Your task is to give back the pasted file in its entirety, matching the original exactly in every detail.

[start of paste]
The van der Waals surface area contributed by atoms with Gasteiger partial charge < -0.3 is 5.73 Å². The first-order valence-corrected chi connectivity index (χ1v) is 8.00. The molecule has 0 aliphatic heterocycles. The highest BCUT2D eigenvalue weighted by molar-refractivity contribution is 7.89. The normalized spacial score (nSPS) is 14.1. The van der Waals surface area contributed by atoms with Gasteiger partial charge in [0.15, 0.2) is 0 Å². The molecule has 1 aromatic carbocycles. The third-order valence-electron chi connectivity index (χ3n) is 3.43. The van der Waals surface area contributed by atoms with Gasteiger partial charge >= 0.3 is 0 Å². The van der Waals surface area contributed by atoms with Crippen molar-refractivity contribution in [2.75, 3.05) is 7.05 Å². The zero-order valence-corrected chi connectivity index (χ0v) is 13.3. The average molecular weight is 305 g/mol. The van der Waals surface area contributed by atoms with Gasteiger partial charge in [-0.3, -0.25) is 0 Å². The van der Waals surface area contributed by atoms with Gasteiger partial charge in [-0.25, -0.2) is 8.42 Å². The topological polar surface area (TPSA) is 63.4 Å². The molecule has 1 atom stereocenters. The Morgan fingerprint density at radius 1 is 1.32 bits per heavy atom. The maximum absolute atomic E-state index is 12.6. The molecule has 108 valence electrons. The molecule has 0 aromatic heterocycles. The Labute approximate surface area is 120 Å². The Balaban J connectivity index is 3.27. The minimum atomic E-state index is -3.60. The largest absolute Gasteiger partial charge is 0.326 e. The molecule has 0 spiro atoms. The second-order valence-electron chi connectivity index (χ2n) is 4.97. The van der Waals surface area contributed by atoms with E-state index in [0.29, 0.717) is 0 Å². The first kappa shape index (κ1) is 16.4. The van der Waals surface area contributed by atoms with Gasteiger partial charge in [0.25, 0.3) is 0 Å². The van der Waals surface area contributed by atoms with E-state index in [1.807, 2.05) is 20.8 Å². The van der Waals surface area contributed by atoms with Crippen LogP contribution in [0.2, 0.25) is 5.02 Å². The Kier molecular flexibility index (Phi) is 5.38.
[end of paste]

The van der Waals surface area contributed by atoms with Gasteiger partial charge < -0.3 is 5.73 Å². The first-order valence-corrected chi connectivity index (χ1v) is 8.00. The molecule has 0 aliphatic heterocycles. The highest BCUT2D eigenvalue weighted by molar-refractivity contribution is 7.89. The normalized spacial score (nSPS) is 14.1. The van der Waals surface area contributed by atoms with Gasteiger partial charge in [0.15, 0.2) is 0 Å². The molecule has 1 aromatic carbocycles. The third-order valence-electron chi connectivity index (χ3n) is 3.43. The van der Waals surface area contributed by atoms with Gasteiger partial charge >= 0.3 is 0 Å². The van der Waals surface area contributed by atoms with Crippen molar-refractivity contribution in [2.75, 3.05) is 7.05 Å². The zero-order valence-corrected chi connectivity index (χ0v) is 13.3. The average molecular weight is 305 g/mol. The van der Waals surface area contributed by atoms with Gasteiger partial charge in [-0.3, -0.25) is 0 Å². The van der Waals surface area contributed by atoms with Gasteiger partial charge in [-0.25, -0.2) is 8.42 Å². The topological polar surface area (TPSA) is 63.4 Å². The molecule has 1 atom stereocenters. The Morgan fingerprint density at radius 1 is 1.32 bits per heavy atom. The maximum absolute atomic E-state index is 12.6. The molecule has 108 valence electrons. The molecule has 0 aromatic heterocycles. The Labute approximate surface area is 120 Å². The Balaban J connectivity index is 3.27. The minimum atomic E-state index is -3.60. The largest absolute Gasteiger partial charge is 0.326 e. The molecule has 0 spiro atoms. The second-order valence-electron chi connectivity index (χ2n) is 4.97. The van der Waals surface area contributed by atoms with E-state index in [0.29, 0.717) is 0 Å². The first kappa shape index (κ1) is 16.4. The van der Waals surface area contributed by atoms with Gasteiger partial charge in [0.25, 0.3) is 0 Å². The van der Waals surface area contributed by atoms with E-state index in [1.807, 2.05) is 20.8 Å². The van der Waals surface area contributed by atoms with Crippen LogP contribution in [0.2, 0.25) is 5.02 Å². The Kier molecular flexibility index (Phi) is 5.38.